35. Memorandum From the President’s Assistant for National Security Affairs (Kissinger) to President Nixon1


  • Renewal of US Passport Restrictions
[Page 91]

Secretary Rogers has set forth his reasons for continuing the present restrictions making US passports invalid for travel to Cuba, mainland China, North Korea and North Vietnam (Tab A).2

Secretary Rogers notes that the restrictions are ineffective because court decisions have eliminated any sanctions. He has decided to extend the rules for another six months because their elimination at this time could be misconstrued in view of the General Assembly meeting and of measures we may be taking on Vietnam. Removing the remaining restrictions at this time would also have undermined the effect of the limited easing of restrictions undertaken last July with respect to Communist China.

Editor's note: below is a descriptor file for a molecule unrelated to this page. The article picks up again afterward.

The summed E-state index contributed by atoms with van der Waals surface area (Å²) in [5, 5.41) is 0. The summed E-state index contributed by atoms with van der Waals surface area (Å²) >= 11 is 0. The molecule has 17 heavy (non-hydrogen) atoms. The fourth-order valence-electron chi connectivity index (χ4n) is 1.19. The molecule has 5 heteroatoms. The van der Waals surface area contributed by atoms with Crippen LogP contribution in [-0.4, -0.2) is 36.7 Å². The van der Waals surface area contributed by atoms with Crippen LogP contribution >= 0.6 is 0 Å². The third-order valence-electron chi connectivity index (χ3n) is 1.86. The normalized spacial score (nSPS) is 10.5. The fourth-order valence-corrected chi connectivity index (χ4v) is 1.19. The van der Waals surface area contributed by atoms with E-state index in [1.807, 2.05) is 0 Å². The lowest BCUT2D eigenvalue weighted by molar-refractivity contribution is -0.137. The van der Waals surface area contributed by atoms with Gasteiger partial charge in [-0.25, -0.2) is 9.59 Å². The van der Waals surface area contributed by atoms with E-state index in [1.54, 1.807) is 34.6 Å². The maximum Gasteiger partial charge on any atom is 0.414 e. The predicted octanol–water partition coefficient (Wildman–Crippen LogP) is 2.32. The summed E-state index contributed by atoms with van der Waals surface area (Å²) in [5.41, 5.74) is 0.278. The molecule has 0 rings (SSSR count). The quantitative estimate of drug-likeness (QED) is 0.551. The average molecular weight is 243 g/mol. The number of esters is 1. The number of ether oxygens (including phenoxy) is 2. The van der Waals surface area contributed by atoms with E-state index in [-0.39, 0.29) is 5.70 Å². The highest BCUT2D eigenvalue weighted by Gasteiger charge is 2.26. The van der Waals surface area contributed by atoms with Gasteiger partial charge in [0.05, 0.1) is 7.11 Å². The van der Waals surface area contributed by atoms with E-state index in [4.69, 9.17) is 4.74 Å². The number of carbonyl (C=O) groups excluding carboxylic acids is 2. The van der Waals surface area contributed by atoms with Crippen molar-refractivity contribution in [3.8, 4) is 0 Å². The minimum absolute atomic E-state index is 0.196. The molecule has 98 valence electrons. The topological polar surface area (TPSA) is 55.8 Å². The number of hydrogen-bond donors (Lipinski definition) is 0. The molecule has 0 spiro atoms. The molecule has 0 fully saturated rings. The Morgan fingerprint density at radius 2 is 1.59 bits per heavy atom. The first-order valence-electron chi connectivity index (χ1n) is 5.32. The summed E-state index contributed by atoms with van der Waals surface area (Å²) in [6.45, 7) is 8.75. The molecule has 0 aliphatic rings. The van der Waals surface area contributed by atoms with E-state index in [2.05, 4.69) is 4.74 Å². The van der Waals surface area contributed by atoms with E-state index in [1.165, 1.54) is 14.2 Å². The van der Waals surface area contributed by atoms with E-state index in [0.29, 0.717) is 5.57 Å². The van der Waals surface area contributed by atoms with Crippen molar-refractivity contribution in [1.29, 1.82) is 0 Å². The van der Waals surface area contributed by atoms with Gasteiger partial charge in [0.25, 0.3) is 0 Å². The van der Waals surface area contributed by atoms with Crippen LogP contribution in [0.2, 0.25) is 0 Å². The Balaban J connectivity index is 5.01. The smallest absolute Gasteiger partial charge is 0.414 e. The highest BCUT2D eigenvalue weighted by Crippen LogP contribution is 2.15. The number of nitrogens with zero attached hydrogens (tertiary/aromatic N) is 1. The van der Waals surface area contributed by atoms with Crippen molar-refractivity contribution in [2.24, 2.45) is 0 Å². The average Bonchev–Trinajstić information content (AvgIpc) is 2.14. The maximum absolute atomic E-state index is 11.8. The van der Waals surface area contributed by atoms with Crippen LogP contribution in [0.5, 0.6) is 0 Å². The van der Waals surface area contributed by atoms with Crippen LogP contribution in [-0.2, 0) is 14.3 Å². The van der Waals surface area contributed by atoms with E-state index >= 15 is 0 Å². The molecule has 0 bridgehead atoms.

Secretary Rogers believes that “we should look toward the elimination of these restrictions at the earliest possible time.” The question is one of timing, and he promises to recommend their removal when he thinks the moment is appropriate.

I agree with Secretary Rogers’ decision to make this extension, and with his desire to eliminate the restrictions as soon as we appropriately can.3

  1. Source: National Archives, Nixon Presidential Materials, NSC Files, Box 337, Subject Files, HAK/Richardson Meetings, May 1969–December 1969. Confidential. Sent for information.
  2. Attached at Tab A but not printed is a September 15 memorandum from Rogers to Nixon. Kissinger restates the contents of the Rogers memorandum. A record of a September 13 telephone conversation indicates that Richardson drafted the memorandum to the President for Rogers’ signature. Richardson also noted that Barbara Watson, Administrator of the Bureau of Security and Consular Affairs, forwarded a memorandum to Rogers calling for the immediate lifting of travel restrictions. Rogers and Richardson decided to delay any change for the time being. (Record of a telephone conversation between Richardson and Rogers, September 13; Library of Congress, Manuscript Division. Richardson Papers, Under Secretary of State, Telephone Conversations, September 1969)
  3. Nixon drew a line bracketing the final paragraph and wrote below it: “I agree. Soon—but not now but never to Cuba until I decide it.